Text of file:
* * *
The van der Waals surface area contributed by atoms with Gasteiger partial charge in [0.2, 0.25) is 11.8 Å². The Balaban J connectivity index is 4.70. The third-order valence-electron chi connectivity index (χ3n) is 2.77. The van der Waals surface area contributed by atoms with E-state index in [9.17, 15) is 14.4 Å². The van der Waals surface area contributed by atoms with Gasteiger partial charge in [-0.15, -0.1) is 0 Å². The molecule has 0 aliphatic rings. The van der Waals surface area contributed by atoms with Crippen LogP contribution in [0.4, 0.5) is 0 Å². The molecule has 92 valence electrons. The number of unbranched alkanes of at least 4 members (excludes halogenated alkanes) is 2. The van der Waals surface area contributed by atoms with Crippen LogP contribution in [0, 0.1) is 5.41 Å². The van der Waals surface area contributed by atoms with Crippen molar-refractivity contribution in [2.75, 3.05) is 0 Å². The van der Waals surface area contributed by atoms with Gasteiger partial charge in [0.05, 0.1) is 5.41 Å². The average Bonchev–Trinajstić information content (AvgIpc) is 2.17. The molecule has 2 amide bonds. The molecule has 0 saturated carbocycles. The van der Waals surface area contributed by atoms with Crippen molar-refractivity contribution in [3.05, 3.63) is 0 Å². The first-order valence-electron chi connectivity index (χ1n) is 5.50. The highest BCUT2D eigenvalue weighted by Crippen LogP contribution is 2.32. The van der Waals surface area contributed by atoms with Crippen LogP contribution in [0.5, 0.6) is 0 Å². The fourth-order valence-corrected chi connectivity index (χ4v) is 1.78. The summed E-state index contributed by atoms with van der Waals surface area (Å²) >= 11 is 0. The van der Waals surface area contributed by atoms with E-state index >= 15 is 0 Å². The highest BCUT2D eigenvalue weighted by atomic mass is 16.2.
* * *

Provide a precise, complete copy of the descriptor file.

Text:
The van der Waals surface area contributed by atoms with Gasteiger partial charge in [0.2, 0.25) is 11.8 Å². The Balaban J connectivity index is 4.70. The third-order valence-electron chi connectivity index (χ3n) is 2.77. The van der Waals surface area contributed by atoms with E-state index in [9.17, 15) is 14.4 Å². The van der Waals surface area contributed by atoms with Gasteiger partial charge in [-0.15, -0.1) is 0 Å². The molecule has 0 aliphatic rings. The van der Waals surface area contributed by atoms with Crippen LogP contribution in [0.4, 0.5) is 0 Å². The molecule has 92 valence electrons. The number of unbranched alkanes of at least 4 members (excludes halogenated alkanes) is 2. The van der Waals surface area contributed by atoms with Crippen LogP contribution in [0, 0.1) is 5.41 Å². The van der Waals surface area contributed by atoms with Crippen molar-refractivity contribution in [2.75, 3.05) is 0 Å². The van der Waals surface area contributed by atoms with Gasteiger partial charge in [0.05, 0.1) is 5.41 Å². The average Bonchev–Trinajstić information content (AvgIpc) is 2.17. The molecule has 2 amide bonds. The molecule has 0 saturated carbocycles. The van der Waals surface area contributed by atoms with Crippen molar-refractivity contribution in [3.05, 3.63) is 0 Å². The first-order valence-electron chi connectivity index (χ1n) is 5.50. The highest BCUT2D eigenvalue weighted by Crippen LogP contribution is 2.32. The van der Waals surface area contributed by atoms with Crippen LogP contribution in [0.5, 0.6) is 0 Å². The fourth-order valence-corrected chi connectivity index (χ4v) is 1.78. The summed E-state index contributed by atoms with van der Waals surface area (Å²) >= 11 is 0. The van der Waals surface area contributed by atoms with E-state index >= 15 is 0 Å². The highest BCUT2D eigenvalue weighted by atomic mass is 16.2.